With any truly great album, each track (and indeed the whole album) must be ‘all killer and no filler’. Generally this can be achieved with a shorter track list- just look at seminal albums like Metallica’s Master Of Puppets, Machine Head’s The Blackening or Death’s Leprosy- all of which have just 8 tracks without any superfluous songs in sight. Although this might be hampered by the fact that the latest Whitechapel album is to feature 11 songs, a similar effect can still be achieved with very focussed song writing. This means that any musical ideas need to be simultaneously realised yet pared back from being overplayed or indulgent- a difficult and delicate balance. A nice mix of shorter songs (reaching the two-minute mark) that instantly satisfy and longer, challenging pieces that really require the listener to interact with the music will make for a far richer and rewarding listening experience.
And What I Don’t Want… A Return To Deathcore
I know a lot of people regard early Whitechapel works with a level of reverence, but I always felt as though that passed me by. Sure, tracks from their earlier output were enjoyable (“Possession” has always been a highlight from 2008’s This Is Exile), but their particular brand of dense, dark deathcore always felt a bit one-dimensional (so it was a relief that they through a few curveballs into follow-up A New Era Of Corruption). Besides, this isn’t 2007 anymore, where the original deathcore template has been long played-out, and the collective musicianship of the guys in the band has come along leaps and bounds (most notably lead guitarist Ben Savage- whose riffs more than live up to his name). Audiences don’t hunger for that style anymore, it’s not a relevant trend that it once was, and if you want to divulge your own deathcore cravings you’d most likely revisit existing albums instead of waiting for new ones.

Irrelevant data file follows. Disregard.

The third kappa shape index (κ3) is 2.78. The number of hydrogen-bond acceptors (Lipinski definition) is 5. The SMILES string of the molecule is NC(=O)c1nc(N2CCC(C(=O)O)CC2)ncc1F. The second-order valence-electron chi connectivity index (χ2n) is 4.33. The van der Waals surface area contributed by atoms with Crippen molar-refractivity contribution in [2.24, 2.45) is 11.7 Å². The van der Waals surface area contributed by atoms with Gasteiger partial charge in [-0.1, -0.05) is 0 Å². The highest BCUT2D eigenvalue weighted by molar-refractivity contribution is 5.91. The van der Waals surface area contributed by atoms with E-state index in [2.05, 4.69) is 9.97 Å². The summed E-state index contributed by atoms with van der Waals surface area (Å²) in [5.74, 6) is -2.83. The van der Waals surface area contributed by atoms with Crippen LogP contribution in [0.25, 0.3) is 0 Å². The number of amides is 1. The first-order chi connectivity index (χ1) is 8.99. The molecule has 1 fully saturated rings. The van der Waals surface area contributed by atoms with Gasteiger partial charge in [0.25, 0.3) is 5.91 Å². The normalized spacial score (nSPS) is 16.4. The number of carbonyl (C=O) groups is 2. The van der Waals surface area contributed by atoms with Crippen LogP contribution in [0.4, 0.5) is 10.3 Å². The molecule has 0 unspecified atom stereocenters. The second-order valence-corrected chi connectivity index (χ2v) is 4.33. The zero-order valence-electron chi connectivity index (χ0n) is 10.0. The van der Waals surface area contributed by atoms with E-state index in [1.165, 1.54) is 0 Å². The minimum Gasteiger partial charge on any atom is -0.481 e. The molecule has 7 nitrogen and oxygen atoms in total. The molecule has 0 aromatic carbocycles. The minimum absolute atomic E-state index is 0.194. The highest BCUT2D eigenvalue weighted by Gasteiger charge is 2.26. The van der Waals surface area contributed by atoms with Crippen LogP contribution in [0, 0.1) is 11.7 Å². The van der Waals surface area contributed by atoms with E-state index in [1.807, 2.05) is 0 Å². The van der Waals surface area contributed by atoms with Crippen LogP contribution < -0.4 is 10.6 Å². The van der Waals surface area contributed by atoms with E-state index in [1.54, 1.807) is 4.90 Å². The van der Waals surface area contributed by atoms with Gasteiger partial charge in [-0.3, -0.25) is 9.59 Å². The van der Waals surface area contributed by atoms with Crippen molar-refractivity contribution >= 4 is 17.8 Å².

What do you think? Do you agree or disagree? What are you anticipating or dreading? Feel free to leave comments below.
Mark Of The Blade Track List
1. The Void
2. Mark of the Blade
3. Elitist Ones
4. Bring Me Home
6. A Killing Industry
9. Dwell in the Shadows